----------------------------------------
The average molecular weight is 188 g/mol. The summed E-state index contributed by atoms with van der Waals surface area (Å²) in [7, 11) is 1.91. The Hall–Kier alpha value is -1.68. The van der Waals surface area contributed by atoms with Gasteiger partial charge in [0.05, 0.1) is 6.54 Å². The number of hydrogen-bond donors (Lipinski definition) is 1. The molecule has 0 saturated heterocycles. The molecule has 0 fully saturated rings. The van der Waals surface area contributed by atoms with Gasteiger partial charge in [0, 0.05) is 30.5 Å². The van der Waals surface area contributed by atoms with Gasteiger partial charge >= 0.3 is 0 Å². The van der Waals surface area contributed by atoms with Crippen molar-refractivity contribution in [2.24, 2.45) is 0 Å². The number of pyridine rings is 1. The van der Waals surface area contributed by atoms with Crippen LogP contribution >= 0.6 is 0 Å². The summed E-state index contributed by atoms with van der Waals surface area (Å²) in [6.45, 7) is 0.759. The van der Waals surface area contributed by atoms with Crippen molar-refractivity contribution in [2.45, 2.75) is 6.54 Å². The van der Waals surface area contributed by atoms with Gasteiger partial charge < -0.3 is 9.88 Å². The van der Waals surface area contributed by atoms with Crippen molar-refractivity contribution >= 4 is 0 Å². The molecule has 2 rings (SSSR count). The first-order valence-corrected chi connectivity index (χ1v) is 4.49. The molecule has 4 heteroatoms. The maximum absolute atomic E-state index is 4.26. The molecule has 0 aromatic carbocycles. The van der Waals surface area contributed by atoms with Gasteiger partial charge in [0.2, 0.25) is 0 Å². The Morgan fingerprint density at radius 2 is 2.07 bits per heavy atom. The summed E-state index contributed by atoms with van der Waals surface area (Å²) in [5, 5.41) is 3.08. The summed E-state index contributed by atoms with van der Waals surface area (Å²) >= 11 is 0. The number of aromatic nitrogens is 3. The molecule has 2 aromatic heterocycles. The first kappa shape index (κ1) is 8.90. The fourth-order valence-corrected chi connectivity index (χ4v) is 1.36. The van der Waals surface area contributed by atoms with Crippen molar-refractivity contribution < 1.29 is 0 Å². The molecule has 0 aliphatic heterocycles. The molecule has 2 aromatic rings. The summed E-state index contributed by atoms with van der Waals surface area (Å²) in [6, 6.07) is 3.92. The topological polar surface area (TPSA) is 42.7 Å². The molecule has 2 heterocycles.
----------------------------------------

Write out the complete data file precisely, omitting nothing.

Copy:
The average molecular weight is 188 g/mol. The summed E-state index contributed by atoms with van der Waals surface area (Å²) in [7, 11) is 1.91. The Hall–Kier alpha value is -1.68. The van der Waals surface area contributed by atoms with Gasteiger partial charge in [0.05, 0.1) is 6.54 Å². The number of hydrogen-bond donors (Lipinski definition) is 1. The molecule has 0 saturated heterocycles. The molecule has 0 fully saturated rings. The van der Waals surface area contributed by atoms with Gasteiger partial charge in [0, 0.05) is 30.5 Å². The van der Waals surface area contributed by atoms with Gasteiger partial charge >= 0.3 is 0 Å². The van der Waals surface area contributed by atoms with Crippen molar-refractivity contribution in [2.24, 2.45) is 0 Å². The number of pyridine rings is 1. The van der Waals surface area contributed by atoms with Crippen LogP contribution >= 0.6 is 0 Å². The summed E-state index contributed by atoms with van der Waals surface area (Å²) in [6.45, 7) is 0.759. The van der Waals surface area contributed by atoms with Crippen molar-refractivity contribution in [2.45, 2.75) is 6.54 Å². The van der Waals surface area contributed by atoms with Gasteiger partial charge < -0.3 is 9.88 Å². The van der Waals surface area contributed by atoms with Crippen molar-refractivity contribution >= 4 is 0 Å². The molecule has 2 rings (SSSR count). The first-order valence-corrected chi connectivity index (χ1v) is 4.49. The molecule has 4 heteroatoms. The maximum absolute atomic E-state index is 4.26. The molecule has 0 aromatic carbocycles. The van der Waals surface area contributed by atoms with Gasteiger partial charge in [0.2, 0.25) is 0 Å². The Morgan fingerprint density at radius 2 is 2.07 bits per heavy atom. The summed E-state index contributed by atoms with van der Waals surface area (Å²) in [5, 5.41) is 3.08. The summed E-state index contributed by atoms with van der Waals surface area (Å²) >= 11 is 0. The number of aromatic nitrogens is 3. The molecule has 2 aromatic heterocycles. The first kappa shape index (κ1) is 8.90. The fourth-order valence-corrected chi connectivity index (χ4v) is 1.36. The van der Waals surface area contributed by atoms with Crippen molar-refractivity contribution < 1.29 is 0 Å². The molecule has 0 aliphatic heterocycles. The molecule has 2 aromatic rings. The summed E-state index contributed by atoms with van der Waals surface area (Å²) in [6, 6.07) is 3.92. The topological polar surface area (TPSA) is 42.7 Å². The molecule has 2 heterocycles.